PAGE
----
If you’re looking for the future of opera, you might not expect to find it in a theater so small that it has neither a loading dock and room to store sets nor even space for singers to move from one side of the stage to the other without descending a flight of stairs at one end, passing through four doors and running back up.
As an opera venue, the Barns at Wolf Trap is not calculated to inspire confidence. One afternoon early last week, while the technical crew tinkered with the lights, the diminutive theater sat open to the sharp-edged April wind so that sets could be moved in for the world premiere of the comic opera “The Inspector” on Wednesday night. Only one door was large enough to fit them — right through the middle of the auditorium.
“When I walked in there,” says bass-baritone Robert Orth, “I thought, ‘Oh, okay: My mom’s got a barn!’ ” He assumes the voice of a wide-eyed, stage-struck rube in full “Babes in Arms” mode: “‘We can make some costumes! My dad’s got $5 million! We can put on an opera!’ ”
In fact, he’s not so wide of the mark. Kim Pensinger Witman, Wolf Trap’s opera director, has a kind of can-do attitude that doesn’t shy away from the homemade, roll-up-your-sleeves approach to getting a job done. In the summer, Witman works with a support staff to put on the productions of the Wolf Trap Opera. But “The Inspector” is a production not of the opera company, but of the Wolf Trap Foundation, which has no such support staff itself. It has only a handful of year-round employees, which means that Witman has to do nearly everything herself: line up a substitute for a sick singer; ferry artists to and from rehearsals; even babysit for a 10-month-old named Henry. The boy’s mother, soprano Anne-Carolyn Bird, is playing Beatrice, the daughter of Orth’s character, a corrupt Sicilian mayor in Fascist-era Italy whom the opera’s librettist, Mark Campbell, has given the graphically descriptive name of Fazzobaldi.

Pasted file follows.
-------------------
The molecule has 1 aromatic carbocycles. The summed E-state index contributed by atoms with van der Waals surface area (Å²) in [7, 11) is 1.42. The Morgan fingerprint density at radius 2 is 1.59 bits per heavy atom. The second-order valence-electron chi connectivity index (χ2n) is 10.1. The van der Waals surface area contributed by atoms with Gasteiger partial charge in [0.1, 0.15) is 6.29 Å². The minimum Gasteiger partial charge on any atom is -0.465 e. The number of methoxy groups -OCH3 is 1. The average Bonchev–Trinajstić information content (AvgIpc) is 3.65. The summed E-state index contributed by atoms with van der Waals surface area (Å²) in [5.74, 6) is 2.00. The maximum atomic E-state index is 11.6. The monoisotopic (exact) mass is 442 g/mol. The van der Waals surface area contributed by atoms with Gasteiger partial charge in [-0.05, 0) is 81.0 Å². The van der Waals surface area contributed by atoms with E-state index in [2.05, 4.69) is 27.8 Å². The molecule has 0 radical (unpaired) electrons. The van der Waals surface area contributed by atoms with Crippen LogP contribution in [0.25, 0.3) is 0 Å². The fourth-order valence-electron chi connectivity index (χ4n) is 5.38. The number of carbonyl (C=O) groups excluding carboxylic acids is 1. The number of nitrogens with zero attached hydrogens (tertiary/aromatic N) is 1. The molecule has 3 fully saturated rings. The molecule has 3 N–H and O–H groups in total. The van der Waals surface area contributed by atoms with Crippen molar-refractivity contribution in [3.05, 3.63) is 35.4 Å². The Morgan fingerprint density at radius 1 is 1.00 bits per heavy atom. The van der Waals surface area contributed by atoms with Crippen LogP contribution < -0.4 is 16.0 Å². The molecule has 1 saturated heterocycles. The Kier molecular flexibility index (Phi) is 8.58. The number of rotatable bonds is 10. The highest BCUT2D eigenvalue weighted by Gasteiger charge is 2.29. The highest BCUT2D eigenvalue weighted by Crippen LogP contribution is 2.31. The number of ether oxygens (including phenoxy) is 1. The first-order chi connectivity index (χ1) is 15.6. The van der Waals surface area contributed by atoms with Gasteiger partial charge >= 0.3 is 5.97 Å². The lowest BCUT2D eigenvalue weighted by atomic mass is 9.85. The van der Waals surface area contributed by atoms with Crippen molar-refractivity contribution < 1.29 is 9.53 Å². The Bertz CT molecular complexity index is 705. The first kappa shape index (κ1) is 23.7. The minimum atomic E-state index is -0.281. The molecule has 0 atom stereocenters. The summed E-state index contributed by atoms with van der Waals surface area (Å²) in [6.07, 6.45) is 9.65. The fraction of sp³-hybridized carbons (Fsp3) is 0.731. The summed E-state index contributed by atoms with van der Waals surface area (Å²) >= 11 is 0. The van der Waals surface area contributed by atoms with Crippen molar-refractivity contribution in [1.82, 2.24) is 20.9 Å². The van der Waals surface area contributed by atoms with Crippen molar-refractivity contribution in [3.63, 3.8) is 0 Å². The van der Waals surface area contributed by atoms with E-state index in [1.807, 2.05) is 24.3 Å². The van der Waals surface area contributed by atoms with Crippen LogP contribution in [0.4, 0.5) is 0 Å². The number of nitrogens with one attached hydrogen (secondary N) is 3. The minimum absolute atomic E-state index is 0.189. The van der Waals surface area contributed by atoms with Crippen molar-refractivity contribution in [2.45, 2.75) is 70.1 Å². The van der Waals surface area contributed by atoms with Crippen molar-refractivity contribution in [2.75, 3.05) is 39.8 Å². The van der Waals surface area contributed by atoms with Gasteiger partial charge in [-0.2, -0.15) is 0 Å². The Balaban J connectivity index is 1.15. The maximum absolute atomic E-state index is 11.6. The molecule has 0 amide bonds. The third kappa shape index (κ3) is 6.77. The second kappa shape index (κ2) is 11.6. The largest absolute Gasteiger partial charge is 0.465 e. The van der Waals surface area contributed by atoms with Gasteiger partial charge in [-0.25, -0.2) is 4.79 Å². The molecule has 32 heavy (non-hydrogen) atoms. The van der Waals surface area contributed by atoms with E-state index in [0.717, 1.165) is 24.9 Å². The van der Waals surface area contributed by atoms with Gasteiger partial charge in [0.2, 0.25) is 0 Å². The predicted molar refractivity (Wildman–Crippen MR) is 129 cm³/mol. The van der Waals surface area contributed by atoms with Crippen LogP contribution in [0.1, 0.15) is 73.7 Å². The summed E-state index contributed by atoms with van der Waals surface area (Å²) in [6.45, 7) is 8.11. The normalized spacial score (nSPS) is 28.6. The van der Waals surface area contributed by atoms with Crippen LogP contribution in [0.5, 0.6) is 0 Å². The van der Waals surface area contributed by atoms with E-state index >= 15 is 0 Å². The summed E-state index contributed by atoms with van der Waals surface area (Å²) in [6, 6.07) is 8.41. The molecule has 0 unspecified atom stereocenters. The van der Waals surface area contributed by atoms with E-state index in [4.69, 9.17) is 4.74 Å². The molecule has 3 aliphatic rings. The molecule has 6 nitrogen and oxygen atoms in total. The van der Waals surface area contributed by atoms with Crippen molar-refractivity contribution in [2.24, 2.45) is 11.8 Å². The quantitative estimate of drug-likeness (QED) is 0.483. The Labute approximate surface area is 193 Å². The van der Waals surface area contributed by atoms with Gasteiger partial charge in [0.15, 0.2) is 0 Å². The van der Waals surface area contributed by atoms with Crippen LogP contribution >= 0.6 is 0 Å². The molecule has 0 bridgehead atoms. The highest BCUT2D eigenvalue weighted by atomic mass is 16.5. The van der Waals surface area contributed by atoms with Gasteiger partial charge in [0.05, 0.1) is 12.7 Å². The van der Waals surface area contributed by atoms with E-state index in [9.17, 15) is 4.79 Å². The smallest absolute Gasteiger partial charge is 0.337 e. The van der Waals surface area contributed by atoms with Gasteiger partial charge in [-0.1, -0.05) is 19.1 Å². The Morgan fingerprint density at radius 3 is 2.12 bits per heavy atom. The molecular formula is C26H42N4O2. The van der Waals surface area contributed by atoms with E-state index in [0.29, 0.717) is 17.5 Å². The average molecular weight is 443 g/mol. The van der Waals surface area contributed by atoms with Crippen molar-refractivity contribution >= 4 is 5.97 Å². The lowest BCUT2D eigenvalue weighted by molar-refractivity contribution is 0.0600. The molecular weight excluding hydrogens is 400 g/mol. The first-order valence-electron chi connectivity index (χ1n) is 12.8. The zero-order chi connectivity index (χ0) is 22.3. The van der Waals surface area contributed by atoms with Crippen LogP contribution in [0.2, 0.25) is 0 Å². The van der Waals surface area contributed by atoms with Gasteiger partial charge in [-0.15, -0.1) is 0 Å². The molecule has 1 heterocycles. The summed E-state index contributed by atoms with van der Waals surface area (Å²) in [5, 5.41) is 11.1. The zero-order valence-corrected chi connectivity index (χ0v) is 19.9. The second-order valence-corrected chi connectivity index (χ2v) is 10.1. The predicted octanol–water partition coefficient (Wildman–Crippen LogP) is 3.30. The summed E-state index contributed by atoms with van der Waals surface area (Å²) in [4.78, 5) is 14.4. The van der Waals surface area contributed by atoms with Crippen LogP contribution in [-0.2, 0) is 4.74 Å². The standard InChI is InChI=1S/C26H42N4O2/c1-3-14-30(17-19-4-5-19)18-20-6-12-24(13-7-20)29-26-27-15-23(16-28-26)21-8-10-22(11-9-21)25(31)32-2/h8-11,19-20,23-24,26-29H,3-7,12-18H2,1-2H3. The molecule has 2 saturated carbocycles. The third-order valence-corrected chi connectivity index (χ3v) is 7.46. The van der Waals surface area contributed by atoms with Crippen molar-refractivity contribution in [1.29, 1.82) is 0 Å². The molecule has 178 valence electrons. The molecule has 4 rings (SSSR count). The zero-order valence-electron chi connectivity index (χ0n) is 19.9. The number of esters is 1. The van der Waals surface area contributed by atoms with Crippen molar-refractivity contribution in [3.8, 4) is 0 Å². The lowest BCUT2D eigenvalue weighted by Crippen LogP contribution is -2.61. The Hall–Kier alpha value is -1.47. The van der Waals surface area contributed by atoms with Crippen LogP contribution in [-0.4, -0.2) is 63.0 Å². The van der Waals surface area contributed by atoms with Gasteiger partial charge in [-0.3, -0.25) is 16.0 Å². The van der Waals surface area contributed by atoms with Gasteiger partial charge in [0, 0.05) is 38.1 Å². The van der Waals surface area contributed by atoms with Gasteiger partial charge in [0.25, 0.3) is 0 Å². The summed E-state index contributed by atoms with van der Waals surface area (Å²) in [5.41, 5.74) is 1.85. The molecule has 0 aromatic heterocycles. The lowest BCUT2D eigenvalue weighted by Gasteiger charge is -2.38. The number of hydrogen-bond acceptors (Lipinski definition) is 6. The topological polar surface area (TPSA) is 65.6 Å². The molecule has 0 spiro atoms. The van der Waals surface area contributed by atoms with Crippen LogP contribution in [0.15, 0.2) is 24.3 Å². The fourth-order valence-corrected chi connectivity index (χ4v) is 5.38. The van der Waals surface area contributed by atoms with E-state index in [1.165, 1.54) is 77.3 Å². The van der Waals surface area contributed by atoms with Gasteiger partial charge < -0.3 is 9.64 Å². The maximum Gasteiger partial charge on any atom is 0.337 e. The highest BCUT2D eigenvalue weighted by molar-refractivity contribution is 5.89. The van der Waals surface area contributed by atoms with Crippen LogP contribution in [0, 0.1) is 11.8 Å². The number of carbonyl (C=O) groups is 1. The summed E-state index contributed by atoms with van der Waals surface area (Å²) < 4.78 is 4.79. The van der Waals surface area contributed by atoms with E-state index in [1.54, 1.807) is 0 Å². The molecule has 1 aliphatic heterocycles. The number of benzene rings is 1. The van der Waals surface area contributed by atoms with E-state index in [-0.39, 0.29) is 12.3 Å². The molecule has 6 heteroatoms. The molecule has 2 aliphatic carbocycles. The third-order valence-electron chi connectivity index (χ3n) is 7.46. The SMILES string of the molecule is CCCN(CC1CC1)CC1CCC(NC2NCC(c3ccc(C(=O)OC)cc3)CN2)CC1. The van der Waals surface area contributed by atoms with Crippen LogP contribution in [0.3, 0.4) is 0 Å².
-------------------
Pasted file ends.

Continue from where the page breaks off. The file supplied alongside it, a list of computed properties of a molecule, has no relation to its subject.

Her resourcefulness has helped Witman and her crew not only to stage two world premieres, but to snare a Grammy nomination for the recording they made of Wolf Trap’s last new opera, “Volpone,” which had its premiere in 2004. At a time when some companies lament that they can’t afford to do new work, Wolf Trap, which isn’t really a company at all, is figuring out how to do it, on a shoestring, and make it count.
The summertime Wolf Trap Opera is designed to use young artists who are just emerging from training programs and testing their wings in the professional world. By contrast, “The Inspector” is a fully professional opera using singers of all ages and all levels of experience. Many of the artists, however, are Wolf Trap Opera alumni — of more or less recent vintage. When Orth first came, in 1975, he was a public school music teacher.
In those early days, the program involved formal classwork in movement, acting and diction. There were no Barns: The young singers gave performances at the Madeira School and took small parts in operas on Wolf Trap’s main stage with the likes of Anna Moffo (in “The Taming of the Shrew”) and Beverly Sills (in “La Traviata”).
“Every time I’d see Beverly for years,” Orth recalls, “she would say, ‘Wasn’t that a great cast?’ ” — referring to the presence of noted singers such as John Cheek and Neil Rosenshein in very minor roles.